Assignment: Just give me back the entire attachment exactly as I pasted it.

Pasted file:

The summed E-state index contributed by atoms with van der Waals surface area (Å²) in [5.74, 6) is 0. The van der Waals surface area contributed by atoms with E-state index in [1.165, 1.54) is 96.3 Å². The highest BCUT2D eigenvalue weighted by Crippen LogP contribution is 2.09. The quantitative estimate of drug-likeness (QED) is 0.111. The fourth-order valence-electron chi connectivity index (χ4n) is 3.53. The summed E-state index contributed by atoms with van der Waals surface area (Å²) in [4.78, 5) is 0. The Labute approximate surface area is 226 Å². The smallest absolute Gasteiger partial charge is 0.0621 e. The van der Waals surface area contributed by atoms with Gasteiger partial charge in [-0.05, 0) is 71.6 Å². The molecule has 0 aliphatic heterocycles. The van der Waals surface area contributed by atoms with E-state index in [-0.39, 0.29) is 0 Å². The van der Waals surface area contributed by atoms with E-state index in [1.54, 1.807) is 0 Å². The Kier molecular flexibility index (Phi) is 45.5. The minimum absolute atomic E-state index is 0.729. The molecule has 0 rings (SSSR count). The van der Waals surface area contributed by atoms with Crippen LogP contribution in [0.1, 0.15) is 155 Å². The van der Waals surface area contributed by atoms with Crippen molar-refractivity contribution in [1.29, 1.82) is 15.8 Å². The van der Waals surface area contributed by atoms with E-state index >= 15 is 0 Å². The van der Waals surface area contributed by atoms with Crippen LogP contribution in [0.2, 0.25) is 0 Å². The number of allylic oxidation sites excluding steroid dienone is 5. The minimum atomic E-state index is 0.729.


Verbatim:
The summed E-state index contributed by atoms with van der Waals surface area (Å²) in [5.74, 6) is 0. The van der Waals surface area contributed by atoms with E-state index in [1.165, 1.54) is 96.3 Å². The highest BCUT2D eigenvalue weighted by Crippen LogP contribution is 2.09. The quantitative estimate of drug-likeness (QED) is 0.111. The fourth-order valence-electron chi connectivity index (χ4n) is 3.53. The summed E-state index contributed by atoms with van der Waals surface area (Å²) in [4.78, 5) is 0. The Labute approximate surface area is 226 Å². The smallest absolute Gasteiger partial charge is 0.0621 e. The van der Waals surface area contributed by atoms with Gasteiger partial charge in [-0.05, 0) is 71.6 Å². The molecule has 0 aliphatic heterocycles. The van der Waals surface area contributed by atoms with E-state index in [-0.39, 0.29) is 0 Å². The van der Waals surface area contributed by atoms with E-state index in [1.54, 1.807) is 0 Å². The Kier molecular flexibility index (Phi) is 45.5. The minimum absolute atomic E-state index is 0.729. The molecule has 0 rings (SSSR count). The van der Waals surface area contributed by atoms with Crippen LogP contribution in [0.1, 0.15) is 155 Å². The van der Waals surface area contributed by atoms with Crippen molar-refractivity contribution in [1.29, 1.82) is 15.8 Å². The van der Waals surface area contributed by atoms with E-state index >= 15 is 0 Å². The van der Waals surface area contributed by atoms with Crippen LogP contribution in [0.2, 0.25) is 0 Å². The number of allylic oxidation sites excluding steroid dienone is 5. The minimum atomic E-state index is 0.729.